- If something isn’t in the style guide, and as the reviewer you want to comment on the CL to make a point about style, prefix your comment with “Nit”.
- DO NOT BLOCK PR’s based on personal style preference!
- Style changes should not be mixed in with “real” changes. Those should be a separate CL.
- Google indicates that if existing code conflicts with the style guide, the style guide wins.
- If the style guide is a recommendation rather than a hard requirement, it’s a judgement call on whether to follow the guide or existing code.
- If no style guide applies, the CL should remain consistent with existing code.
TODOstatements for cleaning up existing code if outside the scope of the CL.
- If the CL changes any significant portion of builds, interactions, tests, etc., then appropriate README’s, reference docs, etc. should be updated.
- If the CL deprecates portions of the documentation, that should also likely be removed.
- Look over every line of non-generated, human written code.
- You need to at least understand what the code is doing.
- If you’re having a hard time examining the code in a timely fashion, you may want to ask the developer to walk you through it.
- If you can’t understand it, it’s very likely future developers won’t either, so getting clarification is good for everyone.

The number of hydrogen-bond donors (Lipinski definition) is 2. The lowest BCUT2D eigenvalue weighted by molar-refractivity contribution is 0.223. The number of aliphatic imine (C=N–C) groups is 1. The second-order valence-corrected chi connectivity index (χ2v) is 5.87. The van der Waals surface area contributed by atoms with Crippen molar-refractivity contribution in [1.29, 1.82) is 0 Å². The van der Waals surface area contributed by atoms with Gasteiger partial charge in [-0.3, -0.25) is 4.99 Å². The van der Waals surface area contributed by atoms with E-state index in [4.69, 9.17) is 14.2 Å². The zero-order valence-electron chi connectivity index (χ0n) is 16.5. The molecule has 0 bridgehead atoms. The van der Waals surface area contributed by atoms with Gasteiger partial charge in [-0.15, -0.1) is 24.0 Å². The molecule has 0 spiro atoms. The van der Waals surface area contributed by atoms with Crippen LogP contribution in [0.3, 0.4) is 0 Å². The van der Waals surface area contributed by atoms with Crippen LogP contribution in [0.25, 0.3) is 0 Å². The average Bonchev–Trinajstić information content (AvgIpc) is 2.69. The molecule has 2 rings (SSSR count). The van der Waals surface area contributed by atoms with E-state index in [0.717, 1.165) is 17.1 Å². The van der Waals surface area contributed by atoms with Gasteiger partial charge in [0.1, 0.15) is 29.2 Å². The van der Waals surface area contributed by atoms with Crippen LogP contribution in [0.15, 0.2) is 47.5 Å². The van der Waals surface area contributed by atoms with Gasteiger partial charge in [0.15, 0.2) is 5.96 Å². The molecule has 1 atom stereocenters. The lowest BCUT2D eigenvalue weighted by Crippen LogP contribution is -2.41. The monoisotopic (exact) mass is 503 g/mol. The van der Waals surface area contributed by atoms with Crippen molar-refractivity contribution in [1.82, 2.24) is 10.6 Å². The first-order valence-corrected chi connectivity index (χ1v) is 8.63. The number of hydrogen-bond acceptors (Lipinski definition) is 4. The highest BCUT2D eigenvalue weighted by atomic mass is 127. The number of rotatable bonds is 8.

- If you don’t feel qualified to be the only reviewer, make sure someone else reviews the CL who is qualified, especially when you’re dealing with sensitive subjects such as security, concurrency, accessibility, internationalization, etc.
- Sometimes you need to back up to get a bigger view of what’s changing, rather than just looking at the individual lines that changed.
- Seeing the whole file versus the few lines that were changed might reveal that 5 lines were added to a 200 line method which likely needs to be revisited.
- Is the CL improving the health of the system?
- Is the CL complicating the system?
- Is the CL making the system more tested or less tested?
- “Don’t accept CLs that degrade the code health of the system.”
- Most systems become complex through many small changes.
- If you see something good in a CL, let the author know.
- Many times we focus on mistakes as reviewers, but some positive reinforcement may actually be more valuable.
- Especially true when mentoring.
Resources We Like
- OWNERS files (chormium.googlesource.com)
- Modern Code Review: A Case Study at Google (research.google)
- Google Engineering Practices Documentation (GitHub)
- What to look for in a code review (GitHub)
- Comparing Git Workflows (episode 90)
- Google Style Guides (GitHub)
- Perl Special Variables Quick Reference (PerlMonks)
- Email Address Regular Expression That 99.99% Works. (emailregex.com)
Tip of the Week
- List of common misconceptions (Wikipedia)
- The unofficial extension that integrates Draw.io into VS Code. (marketplace.visualstudio.com)
- Use Dataproc’s Cluster properties to easily update XML settings. (cloud.google.com)
- Bonus tip: Include a Dockerfile (or Docker Compose) file with your open source project to help it gain traction.